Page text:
Lactulose may not improve outcomes of hyperammonemia in ICU Patients, Find study
Lactulose routinely used to treat mild to moderate hyperammonemia in a set population did not improve outcomes as expected, reports a recent study published in the Journal of Intensive Care Medicine.
Nathan S Cutler and colleagues from the Department of Pulmonary and Critical Care Medicine, Naval Medical Center Portsmouth, VA, USA recently conducted a retrospective observational study with the objective where ICU patients with increased levels of ammonia without a clear hepatic etiology were reviewed. The study also compared the outcomes between those who received lactulose and those who did not.
The sample was selected from the medical, surgical, and subspecialty intensive care units where adults with ammonia levels above 50 μmol/L were included and excluding those with known chronic liver disease, inborn error of metabolism, active use of valproic acid, total bilirubin ≥ 2 μmol/L, or alanine aminotransferase ≥ 100 units/L.
Comparison in ICU length of stay (LOS), hospital LOS, in-hospital mortality, and mortality at 30 and 90 days were all the interventions utilized in the study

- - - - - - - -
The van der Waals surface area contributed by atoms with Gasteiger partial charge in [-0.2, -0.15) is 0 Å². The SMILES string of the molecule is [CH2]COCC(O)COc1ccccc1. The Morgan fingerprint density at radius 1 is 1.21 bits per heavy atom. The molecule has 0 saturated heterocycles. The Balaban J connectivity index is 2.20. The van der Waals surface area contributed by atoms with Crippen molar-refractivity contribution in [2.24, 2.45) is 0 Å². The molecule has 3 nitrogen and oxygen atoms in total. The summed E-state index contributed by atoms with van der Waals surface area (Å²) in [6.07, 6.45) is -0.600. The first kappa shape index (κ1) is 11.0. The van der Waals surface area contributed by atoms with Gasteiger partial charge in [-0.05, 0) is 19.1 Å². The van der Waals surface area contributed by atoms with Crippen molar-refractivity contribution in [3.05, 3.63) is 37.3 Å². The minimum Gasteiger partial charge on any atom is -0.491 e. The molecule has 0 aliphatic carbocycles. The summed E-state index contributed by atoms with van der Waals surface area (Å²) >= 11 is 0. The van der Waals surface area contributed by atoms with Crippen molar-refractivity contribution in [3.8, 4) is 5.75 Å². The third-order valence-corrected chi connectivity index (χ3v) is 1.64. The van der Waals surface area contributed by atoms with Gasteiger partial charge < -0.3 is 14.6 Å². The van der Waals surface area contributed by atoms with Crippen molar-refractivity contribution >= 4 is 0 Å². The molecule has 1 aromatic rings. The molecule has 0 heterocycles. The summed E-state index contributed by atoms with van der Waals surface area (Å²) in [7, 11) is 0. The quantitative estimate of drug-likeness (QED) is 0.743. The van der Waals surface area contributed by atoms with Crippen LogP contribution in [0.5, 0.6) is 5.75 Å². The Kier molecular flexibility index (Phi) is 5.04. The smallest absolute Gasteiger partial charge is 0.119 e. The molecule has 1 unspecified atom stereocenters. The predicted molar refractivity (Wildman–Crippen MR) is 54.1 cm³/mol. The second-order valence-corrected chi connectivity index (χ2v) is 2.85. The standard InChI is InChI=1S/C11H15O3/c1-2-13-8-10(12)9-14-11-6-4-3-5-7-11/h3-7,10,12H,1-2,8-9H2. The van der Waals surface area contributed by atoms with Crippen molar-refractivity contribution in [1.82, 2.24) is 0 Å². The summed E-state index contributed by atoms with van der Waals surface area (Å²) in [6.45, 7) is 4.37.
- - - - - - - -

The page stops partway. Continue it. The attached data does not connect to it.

Criteria for inclusion were met in 103 cases as reported by the authors. Mean ammonia level was 75 μmol/L, with undetermined etiology in the majority of subjects. Lactulose was given in 48 cases (46.6%), with a median of 9.5 doses given.
There were no significant differences in outcomes between the lactulose and non-lactulose groups. Among subjects with multiple data points, lactulose did not have a dose-dependent effect on ammonia level, and was not associated with faster ammonia normalization compared to non-lactulose.
When analyzed separately, patients with moderate hyperammonemia (60-99 μmol/L) who received lactulose had longer hospital and ICU length of stay compared to non-lactulose (417.8 hours vs. 208.4 hours, P = 0.003, and 229.2 hours vs. 104.7 hours, P = 0.025; respectively), though confounders were present.
Therefore, the authors concluded that "routine use of lactulose to treat mild to moderate hyperammonemia in this patient population was not associated with improved outcomes."